Tuesday, December 13, 2016

Christmas comics: ACTION FORCE (1987)

Marvel UK played such an important part in the careers of many British comic creators. Its editors gave opportunities to newcomers that some of the longer-established and more traditional publishers might have passed up on. Even better, in some cases, Marvel UK's page rate was higher than that of its rivals. 

Comics such as Action Force gave work to a new generation of creators, most of whom had grown up fascinated by comics and were eager to work in the business. I include myself as one of those fortunate to have freelanced for Marvel UK at this time. Many of us got to know each other socially too, at comic marts and conventions, so a sense of community and cameradre developed on a scale that may have been missing amongst UK comics creators of earlier generations.

This Christmas issue of Action Force from 1987 features early work from several of us who are still active in comics today. The editor was Richard Starkings (now the creator of Elephantmen for Image Comics in the USA, and of the Comicraft font business) and for a bit of festive fun he wanted a split cover, with an Action Force scene on one side, and Combat Colin, in his one and only cover, on the other. (I'm sure I have the original art for this cover somewhere. Must try and find it.) 

Based on a toy line, Action Force was basically G.I. Joe rebranded for the UK, but the comic did include some brand new material. For this seasonal complete story, Marvel UK staff writer Steve White provided the script, while a young Doug Braithwaite supplied the art. I think this may be Doug's first published work! It's inked by Simon Coleby, who recently drew the Jaegir series for 2000AD. This was Simon's first published work too.




Doug's style has certainly developed over the years and he's now one of the best in the business. Here's an interview with him from a while back:
http://downthetubes.net/?p=16665

My Combat Colin strip had debuted in Action Force No.5 and by this 43rd issue I was getting into my stride with the character and developing the personalities of Colin and his assistant Semi-Automatic Steve (loosely based on Steve White, who coloured this episode). 
(For those who have asked; yes, I do still intend to publish a Combat Colin comic reprinting those old strips. I'm too busy at present but hope to find time early next year to put together the first issue.)

On the back page; an advert for one of the most popular toys of the period. Yes, it's The Transformers! 
Looking back on this comic now it'd be a cliché (and incorrect) to say it doesn't feel like 29 years ago. It actually does feel like a very long time ago indeed, but I have happy memories of that period and I'm glad to say I'm still in touch with many of the people I met back then. It's also great to meet some of the readers now they're grown up and attending conventions, and hearing how much they enjoyed those old comics. Make Mine Marvel (UK)!

Another festive flashback soon!

10 comments:

@MLPasterisk said...

Love it. Still have a few issues of Action Force tucked away somewhere.

And of course no Christmas issue is complete without the obligatory snow on the logo.

Lew Stringer said...

Lots more Christmas comics to show over the next week or so, and plenty of snow on logos, so I hope you'll stick around!

Manic Man said...

quite the honour eh? an Action Force license comic which they allow 1/3rd of the cover to be used by a 1 pager back up strip? very impressive for the time. or even for these days when I think about it.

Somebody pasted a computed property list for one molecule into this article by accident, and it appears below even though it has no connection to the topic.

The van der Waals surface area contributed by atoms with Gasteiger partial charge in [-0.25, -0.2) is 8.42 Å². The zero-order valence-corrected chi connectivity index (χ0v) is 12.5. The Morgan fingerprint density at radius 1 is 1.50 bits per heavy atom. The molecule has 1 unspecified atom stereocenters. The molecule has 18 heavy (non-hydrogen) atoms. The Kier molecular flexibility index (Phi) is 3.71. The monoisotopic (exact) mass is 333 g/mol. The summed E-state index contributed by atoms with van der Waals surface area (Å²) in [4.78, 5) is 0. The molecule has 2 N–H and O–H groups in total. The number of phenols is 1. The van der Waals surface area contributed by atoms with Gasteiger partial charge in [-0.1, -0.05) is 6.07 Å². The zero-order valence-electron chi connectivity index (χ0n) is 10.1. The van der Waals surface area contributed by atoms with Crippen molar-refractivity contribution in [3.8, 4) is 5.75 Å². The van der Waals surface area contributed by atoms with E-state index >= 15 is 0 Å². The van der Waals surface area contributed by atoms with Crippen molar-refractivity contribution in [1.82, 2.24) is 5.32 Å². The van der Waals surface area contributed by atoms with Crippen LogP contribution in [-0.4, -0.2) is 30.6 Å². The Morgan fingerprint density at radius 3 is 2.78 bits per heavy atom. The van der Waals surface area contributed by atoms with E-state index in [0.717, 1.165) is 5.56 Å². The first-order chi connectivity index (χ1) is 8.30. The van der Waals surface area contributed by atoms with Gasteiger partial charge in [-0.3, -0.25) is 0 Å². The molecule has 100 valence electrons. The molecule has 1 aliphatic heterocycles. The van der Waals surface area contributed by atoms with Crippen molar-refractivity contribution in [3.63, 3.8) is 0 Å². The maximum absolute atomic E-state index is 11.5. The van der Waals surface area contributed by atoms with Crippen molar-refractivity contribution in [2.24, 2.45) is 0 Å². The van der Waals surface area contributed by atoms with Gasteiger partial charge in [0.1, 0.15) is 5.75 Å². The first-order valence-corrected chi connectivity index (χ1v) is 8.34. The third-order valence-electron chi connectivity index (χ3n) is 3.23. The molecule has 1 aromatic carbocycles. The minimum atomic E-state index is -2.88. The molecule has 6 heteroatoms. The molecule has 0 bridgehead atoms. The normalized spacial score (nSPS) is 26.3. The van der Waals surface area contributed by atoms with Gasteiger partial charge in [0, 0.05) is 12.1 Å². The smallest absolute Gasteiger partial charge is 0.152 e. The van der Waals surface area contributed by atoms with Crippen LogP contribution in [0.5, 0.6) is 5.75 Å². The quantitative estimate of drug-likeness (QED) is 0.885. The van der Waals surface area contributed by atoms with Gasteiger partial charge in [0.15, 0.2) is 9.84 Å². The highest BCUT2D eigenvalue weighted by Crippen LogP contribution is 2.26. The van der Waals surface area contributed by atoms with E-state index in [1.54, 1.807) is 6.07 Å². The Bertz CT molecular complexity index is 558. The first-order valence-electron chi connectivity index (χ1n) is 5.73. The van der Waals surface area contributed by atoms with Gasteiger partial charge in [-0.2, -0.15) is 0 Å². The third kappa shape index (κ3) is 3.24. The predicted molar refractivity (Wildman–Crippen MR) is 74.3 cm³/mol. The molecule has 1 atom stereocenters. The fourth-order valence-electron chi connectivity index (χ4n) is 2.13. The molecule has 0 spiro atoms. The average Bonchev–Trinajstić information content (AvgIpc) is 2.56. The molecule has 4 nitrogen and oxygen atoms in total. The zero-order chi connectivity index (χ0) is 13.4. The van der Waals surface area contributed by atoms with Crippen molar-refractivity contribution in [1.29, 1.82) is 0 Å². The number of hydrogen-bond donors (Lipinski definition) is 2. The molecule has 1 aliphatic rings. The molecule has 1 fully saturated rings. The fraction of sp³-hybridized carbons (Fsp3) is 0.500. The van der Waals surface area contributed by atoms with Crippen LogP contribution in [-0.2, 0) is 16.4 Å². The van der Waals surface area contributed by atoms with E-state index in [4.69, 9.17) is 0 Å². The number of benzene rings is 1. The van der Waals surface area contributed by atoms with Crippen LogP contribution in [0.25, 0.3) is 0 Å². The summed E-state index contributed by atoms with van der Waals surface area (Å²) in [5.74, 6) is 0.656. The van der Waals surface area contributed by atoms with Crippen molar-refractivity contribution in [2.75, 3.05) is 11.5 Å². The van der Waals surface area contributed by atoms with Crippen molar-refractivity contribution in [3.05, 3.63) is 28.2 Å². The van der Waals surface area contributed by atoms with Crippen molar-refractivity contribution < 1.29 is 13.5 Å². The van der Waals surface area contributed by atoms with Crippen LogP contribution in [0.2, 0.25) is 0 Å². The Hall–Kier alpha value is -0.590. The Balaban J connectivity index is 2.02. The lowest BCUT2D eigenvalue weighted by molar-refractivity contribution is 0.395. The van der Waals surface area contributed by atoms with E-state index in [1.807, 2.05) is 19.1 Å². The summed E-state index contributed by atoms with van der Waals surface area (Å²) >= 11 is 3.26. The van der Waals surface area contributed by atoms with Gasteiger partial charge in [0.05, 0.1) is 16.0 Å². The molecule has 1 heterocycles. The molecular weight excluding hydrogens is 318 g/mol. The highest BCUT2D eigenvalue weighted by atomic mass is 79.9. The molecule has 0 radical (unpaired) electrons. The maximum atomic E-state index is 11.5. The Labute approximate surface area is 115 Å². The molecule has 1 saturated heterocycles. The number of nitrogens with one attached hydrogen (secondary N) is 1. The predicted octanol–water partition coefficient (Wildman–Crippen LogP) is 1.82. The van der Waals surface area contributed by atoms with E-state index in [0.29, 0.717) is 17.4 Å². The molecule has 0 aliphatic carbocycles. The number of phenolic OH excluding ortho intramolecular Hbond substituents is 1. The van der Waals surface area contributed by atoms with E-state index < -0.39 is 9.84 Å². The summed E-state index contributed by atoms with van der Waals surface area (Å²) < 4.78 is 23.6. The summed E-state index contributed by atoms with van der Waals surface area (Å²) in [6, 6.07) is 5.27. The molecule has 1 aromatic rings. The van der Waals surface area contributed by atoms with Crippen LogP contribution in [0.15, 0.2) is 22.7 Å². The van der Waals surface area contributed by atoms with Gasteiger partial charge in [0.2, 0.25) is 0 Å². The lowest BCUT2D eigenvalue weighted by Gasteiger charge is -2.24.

Lew Stringer said...

Yes, I was very pleased when Richard Starkings asked me to that. I very much doubt that licence holders would want a character not associated with their brand on the cover these days. In fact, I don't think any licensed comic has non-licensed strips in the mags now. Things were far more relaxed back then.

Lew Stringer said...

...and better for it back then too. I meet a lot of people at cons who tell me they stuck with The Transformers just to read Combat Colin, so evidently non-licensed strips do have appeal.

Manic Man said...

very much so, and the fact that Transformers Annuals which were.. kinda a let down cause it was the time when most stories were just reprints (even though they had the 'collected comics' range) had Combat Colin collections too just shows you how damn popular it was..

Rods Toy Box said...

Always loved Christmas specials, I have a few of the old Transformers Cristmas covers framed I get out every December. Been posting some on my comic blog too. Can't wait for the Combat Colin collections when they come out, been hoping for them for years!

Lew Stringer said...

I've been intending to do them for years too. :) I'm not doing it as a big collection now as it'll take me too long to scan and prepare, and the price might put people off, so I'll be releasing it as 5 or 6 comics over a period of three years or so. That's the current plan anyway! 2017 is the 30th anniversary of Combat Colin so it's the appropriate time to launch it.

Anonymous said...

Whilst I know Christmas isn't quite the right time to be concerned with commerce Lew (though some might disagree...), I'd be interested in reading more about your comment: "in some cases, Marvel UK's page rate was higher than that of its rivals".

I'd always viewed Marvel UK as being a smaller company overall than IPC or DC Thomson, although I know a few of their comics such as Planet of the Apes were major hits. Was this actually the case and if so, how did the higher rate come about?

Lew Stringer said...

Obviously I'm not going to go into detail with someone posting anonymously but just to say that Marvel UK believed in paying freelancers a realistic rate, and that continues now they're owned by Panini.

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